One should be able to distinguish between unconditional love and abusive relationships, so she says, “It is also a mistake to demand unconditional love, for many abusive relationships are based on this very template. Love is both something you shape into being and something that transforms you. You cannot pin it down to a contract.”
The conversation goes on to polyamory from here, and while talking about its nuances she beautifully clarifies, “Polyamory (romantic-erotic involvement with multiple partners, without deceit) is much more complex, since it isn’t tied to the institution of marriage, and theoretically operates on certain principles of trust and honesty. When we dismantle patriarchal notions of marriage, we will and must go through this and other iterations of what it means to love, the role of desire, and the long-term purpose of partnering. Doing so isn’t at odds with love.
When we misunderstand marriage to mean love (and not, as it has always been, about strategic alliances, endogamy-maintenance, policing of sexuality, and other totally unromantic things), we then misunderstand the rejection of heteronormative patriarchal marriage to be the rejection of love. It is the very opposite. It is a demand that love reigns, and changes the structure.”
There has been a lot of talk about the institution of marriage and the modern day feminist not being complementary to each other. Which is why feminists are very often asked about how they view marriage from the lens of their feminism.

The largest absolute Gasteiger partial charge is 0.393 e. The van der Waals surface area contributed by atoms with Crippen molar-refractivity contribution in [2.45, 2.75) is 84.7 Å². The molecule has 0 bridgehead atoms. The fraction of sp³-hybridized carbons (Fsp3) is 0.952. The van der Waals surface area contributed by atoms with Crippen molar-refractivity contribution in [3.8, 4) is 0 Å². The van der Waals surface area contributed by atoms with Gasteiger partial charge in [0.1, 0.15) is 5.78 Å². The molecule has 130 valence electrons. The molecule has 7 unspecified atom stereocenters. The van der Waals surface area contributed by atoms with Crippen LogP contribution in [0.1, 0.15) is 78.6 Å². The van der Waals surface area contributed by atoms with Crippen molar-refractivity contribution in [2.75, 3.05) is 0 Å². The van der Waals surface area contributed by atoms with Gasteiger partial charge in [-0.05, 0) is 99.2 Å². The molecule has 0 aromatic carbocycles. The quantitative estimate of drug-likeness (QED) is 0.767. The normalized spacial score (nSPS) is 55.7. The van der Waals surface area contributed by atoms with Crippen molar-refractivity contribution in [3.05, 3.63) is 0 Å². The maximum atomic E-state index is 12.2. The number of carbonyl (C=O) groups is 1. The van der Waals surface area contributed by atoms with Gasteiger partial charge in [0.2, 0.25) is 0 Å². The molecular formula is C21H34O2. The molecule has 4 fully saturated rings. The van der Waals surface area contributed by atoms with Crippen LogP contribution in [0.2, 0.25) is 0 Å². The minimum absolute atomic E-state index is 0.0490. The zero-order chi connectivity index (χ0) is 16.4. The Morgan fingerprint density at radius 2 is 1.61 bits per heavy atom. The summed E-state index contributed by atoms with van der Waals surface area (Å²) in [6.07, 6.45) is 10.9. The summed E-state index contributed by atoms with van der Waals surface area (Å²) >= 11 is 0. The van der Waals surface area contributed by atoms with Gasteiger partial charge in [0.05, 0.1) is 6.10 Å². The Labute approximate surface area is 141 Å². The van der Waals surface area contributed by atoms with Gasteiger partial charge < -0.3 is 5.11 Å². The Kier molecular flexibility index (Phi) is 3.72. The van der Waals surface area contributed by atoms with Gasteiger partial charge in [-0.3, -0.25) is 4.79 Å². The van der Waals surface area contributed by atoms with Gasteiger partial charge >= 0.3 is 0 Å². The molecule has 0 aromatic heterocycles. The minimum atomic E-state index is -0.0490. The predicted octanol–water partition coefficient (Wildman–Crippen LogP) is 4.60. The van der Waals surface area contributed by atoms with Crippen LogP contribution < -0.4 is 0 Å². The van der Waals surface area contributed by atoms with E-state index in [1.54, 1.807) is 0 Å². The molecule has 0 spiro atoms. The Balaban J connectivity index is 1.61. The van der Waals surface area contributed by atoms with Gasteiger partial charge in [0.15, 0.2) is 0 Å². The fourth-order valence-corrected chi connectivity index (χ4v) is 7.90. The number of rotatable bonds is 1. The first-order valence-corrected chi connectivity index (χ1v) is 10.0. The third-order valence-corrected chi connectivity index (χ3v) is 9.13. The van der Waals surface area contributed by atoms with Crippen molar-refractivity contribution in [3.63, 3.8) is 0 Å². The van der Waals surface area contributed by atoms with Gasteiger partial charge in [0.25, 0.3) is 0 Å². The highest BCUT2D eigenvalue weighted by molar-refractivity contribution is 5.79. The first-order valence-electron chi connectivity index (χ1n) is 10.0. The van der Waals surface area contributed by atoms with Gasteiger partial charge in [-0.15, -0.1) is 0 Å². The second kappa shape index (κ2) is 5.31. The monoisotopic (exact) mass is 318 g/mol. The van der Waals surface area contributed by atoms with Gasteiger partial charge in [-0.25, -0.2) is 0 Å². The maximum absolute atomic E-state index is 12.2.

Sharanya stresses that misunderstanding marriage to mean love is incorrect, and understanding marriage as an institution, its history and social function, its role in society today and in the past, and the vital statistics, is more essential.
“Let’s look at the incredibly high rates of women who leave the workplace in India soon after marriage, and the incredibly low rates of inter-caste marriage. Let’s look at the sexism built into wedding rituals and language, which clearly indicate that women are seen as part of household property, in temporary safekeeping in her natal home, and that men’s families do them a favor when they allow them to marry into them. It’s simply impossible to be a feminist and not interrogate these things. Feminism is necessarily about addressing inequity, while marriage is a structure that maintains inequity. Every generation of feminists has approached this as a fact, chipping away at this structure.
Pic credit: Anjan Kumar